Then, the test came back positive. They asked if Robbie Jessee, who served as her mother’s power-of-attorney and healthcare surrogate, wanted to move her mother to a hospital or keep her at Freedom Square. Based on the report that her mother was doing better, Robbie Jessee opted to keep her at the nursing home, where she was comfortable.
Two days later, on April 17, pavilion residents were evacuated to various local hospitals. The facility kept changing the location of where Tango Jessee was being taken, her daughters said: first it was hospice, then it was Morton Plant Hospital in Clearwater and, finally, St. Anthony’s.
"It was very traumatic,” Pam Jessee, 72, said of the day’s confusion.
Doctors there told Robbie Jessee that her mother wasn’t eating and was aspirating everything into her lungs. They also diagnosed her with pneumonia. Robbie Jessee got the sense from the hospital staff that she’d had it for several days. If that were the case, she said she would have asked for her mother to be hospitalized immediately.
“I really question how sick she was when they (Freedom Square) called me before and we made the decision to leave her there," she said.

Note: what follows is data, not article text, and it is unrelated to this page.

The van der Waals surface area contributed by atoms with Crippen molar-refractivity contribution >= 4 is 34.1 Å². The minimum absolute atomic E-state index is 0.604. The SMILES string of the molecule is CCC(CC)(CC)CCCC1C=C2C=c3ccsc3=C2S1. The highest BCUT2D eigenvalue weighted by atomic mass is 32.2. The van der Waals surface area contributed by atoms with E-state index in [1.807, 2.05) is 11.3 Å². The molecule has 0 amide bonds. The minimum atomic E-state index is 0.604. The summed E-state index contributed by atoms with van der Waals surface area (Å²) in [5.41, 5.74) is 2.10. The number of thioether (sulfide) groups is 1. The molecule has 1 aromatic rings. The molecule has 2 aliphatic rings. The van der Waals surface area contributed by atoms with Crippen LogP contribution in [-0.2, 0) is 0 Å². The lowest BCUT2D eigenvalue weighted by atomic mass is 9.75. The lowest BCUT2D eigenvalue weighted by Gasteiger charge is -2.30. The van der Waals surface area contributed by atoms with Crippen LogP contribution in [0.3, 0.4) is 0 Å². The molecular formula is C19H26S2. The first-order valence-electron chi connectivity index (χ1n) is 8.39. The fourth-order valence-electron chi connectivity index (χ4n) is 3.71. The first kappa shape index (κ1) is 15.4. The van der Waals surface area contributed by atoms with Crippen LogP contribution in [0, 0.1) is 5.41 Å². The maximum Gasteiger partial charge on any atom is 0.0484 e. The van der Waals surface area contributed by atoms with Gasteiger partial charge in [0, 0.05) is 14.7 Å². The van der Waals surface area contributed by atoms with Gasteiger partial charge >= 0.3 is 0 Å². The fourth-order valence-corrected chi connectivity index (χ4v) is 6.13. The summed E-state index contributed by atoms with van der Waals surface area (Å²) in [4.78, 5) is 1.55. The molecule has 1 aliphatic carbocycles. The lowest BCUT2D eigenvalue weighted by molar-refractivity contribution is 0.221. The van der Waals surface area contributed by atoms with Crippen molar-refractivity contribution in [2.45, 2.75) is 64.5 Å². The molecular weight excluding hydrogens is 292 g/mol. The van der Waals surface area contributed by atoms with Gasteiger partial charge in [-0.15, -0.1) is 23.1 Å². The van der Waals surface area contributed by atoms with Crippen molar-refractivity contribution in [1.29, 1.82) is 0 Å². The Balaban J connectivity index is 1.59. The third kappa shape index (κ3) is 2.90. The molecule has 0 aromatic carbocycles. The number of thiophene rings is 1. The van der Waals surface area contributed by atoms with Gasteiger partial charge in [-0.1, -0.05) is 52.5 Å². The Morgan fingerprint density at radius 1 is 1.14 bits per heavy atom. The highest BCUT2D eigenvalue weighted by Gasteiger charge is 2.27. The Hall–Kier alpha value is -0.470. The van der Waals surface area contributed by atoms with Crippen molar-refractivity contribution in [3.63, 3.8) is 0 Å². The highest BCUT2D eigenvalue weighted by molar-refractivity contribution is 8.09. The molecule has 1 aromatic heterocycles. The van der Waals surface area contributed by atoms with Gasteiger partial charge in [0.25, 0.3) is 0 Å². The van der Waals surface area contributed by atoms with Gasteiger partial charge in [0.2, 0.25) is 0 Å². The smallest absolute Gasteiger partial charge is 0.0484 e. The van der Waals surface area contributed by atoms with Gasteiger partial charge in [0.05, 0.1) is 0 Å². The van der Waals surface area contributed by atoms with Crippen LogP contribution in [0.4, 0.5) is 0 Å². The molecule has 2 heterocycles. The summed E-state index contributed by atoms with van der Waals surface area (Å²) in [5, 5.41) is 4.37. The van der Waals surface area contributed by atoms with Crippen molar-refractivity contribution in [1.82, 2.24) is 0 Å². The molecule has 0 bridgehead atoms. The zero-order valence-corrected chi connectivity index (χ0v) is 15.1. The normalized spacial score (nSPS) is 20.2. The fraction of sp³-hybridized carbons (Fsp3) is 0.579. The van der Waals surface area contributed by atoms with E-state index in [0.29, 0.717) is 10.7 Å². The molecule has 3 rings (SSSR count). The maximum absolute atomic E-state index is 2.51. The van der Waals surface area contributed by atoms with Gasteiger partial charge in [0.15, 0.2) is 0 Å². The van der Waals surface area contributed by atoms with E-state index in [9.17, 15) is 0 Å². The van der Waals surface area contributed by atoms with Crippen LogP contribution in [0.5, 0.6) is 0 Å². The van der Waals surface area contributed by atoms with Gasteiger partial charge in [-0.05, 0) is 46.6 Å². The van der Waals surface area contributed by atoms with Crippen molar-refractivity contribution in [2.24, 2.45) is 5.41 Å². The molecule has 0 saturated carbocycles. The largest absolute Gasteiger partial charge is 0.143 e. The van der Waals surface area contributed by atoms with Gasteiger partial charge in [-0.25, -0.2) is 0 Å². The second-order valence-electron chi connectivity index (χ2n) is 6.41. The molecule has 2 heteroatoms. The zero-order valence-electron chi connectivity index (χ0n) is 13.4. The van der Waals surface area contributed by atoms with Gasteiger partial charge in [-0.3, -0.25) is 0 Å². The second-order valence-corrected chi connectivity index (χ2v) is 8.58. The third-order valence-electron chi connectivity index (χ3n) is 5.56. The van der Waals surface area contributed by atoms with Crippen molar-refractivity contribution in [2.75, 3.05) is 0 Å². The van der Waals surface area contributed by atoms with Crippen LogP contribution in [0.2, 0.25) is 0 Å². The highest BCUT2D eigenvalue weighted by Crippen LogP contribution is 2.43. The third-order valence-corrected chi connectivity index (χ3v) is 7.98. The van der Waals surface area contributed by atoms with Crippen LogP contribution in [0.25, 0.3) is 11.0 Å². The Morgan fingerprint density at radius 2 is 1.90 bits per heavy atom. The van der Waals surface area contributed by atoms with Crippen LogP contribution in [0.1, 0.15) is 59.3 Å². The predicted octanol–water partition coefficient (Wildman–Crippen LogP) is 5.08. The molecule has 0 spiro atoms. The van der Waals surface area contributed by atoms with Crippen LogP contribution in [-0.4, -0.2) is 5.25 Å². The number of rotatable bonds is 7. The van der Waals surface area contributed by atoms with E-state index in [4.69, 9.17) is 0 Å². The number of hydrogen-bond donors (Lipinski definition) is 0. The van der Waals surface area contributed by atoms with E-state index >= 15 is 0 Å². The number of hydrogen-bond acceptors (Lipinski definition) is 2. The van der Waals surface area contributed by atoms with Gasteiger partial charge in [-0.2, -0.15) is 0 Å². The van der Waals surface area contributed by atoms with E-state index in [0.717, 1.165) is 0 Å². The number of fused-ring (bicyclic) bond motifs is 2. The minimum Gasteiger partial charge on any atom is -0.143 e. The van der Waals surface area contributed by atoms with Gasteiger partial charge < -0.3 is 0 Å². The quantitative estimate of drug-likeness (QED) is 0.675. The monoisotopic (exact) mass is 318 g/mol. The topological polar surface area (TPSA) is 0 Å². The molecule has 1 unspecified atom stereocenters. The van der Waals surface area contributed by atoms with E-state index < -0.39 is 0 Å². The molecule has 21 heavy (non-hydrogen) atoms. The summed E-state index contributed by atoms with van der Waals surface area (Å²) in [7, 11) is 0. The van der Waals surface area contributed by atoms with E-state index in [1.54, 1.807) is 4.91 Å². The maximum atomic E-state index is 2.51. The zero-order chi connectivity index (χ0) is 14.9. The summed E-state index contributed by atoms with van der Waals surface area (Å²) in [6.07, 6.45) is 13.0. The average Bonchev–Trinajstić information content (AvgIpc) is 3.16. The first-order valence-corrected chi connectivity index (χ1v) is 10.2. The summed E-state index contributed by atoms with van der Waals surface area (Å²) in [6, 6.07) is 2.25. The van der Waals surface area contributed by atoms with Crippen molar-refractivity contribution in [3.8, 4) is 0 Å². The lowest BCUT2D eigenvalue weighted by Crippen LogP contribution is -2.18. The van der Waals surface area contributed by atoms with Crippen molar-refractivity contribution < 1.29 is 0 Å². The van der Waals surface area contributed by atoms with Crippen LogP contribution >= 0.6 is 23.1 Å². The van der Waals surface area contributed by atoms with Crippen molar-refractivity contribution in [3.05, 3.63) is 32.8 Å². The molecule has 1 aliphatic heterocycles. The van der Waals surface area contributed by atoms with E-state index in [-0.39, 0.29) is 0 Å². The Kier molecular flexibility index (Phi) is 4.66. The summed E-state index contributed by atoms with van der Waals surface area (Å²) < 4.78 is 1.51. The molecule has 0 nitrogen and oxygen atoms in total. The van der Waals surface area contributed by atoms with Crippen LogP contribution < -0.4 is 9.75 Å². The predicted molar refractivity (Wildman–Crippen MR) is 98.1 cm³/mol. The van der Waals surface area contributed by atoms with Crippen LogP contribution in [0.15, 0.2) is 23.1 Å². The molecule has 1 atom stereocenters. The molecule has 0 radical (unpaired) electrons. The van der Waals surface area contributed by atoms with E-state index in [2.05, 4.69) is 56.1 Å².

Her mother’s health continued to decline, and she was moved to Suncoast Hospice Care Center North Pinellas on Tuesday. She died Thursday, with a hospice nurse and doctor by her side, Robbie Jessie said. Because of the contagious virus, her daughters couldn’t be there.
Tango Jessee was “a most remarkable woman,” Pam Jessee said. She was born one of 14 children and grew up in St. Paul, Virginia, a one-stoplight coal town in the Appalachian mountains. She tended to the home while her husband worked. He died of a heart attack at 39, leaving Tango Jessee a widow at 37. She never remarried.
In her 40s, she went to community college and earned her degree in early childhood education. It was a big deal to go to college as an older woman in rural Virginia, said Robbie Jessie, who was in high school at the time.
She was “just a real go-getter as far as her work went,” she said. "It was something I really admired.”
Tango Jessee went on to work for an education cooperative and later managed public housing. In retirement, she stayed involved in her Southern Baptist church, joined the Red Hat Society and tore through books and newspaper crosswords. She was an excellent cook who made chocolates pretty enough to go in a box and butterscotch pie that Pam Jessee still thinks about.
In 2014, she moved to Florida to join her daughters, Pam in Largo and Robbie, at the time, in North Redington Beach. She loved sand sculptures and boat parades and watching fireworks at the beach — Sunshine State quirks she’d never experienced in Virginia.
They didn’t have much time together before the dementia set in. But her daughters visited her all the time at Freedom Square, and laughed with her in moments of lucidity.
Robbie Jessee later moved to Kentucky to be closer to her children and grandchildren as she battled metastatic breast cancer. But she still talked to her mother regularly, most recently a few weeks ago.
“I’m not sure she knew who it was but I was a friendly voice,” she said, "and that’s enough for me.”
Staff writers Mark Puente and Paul Guzzo contributed to this report.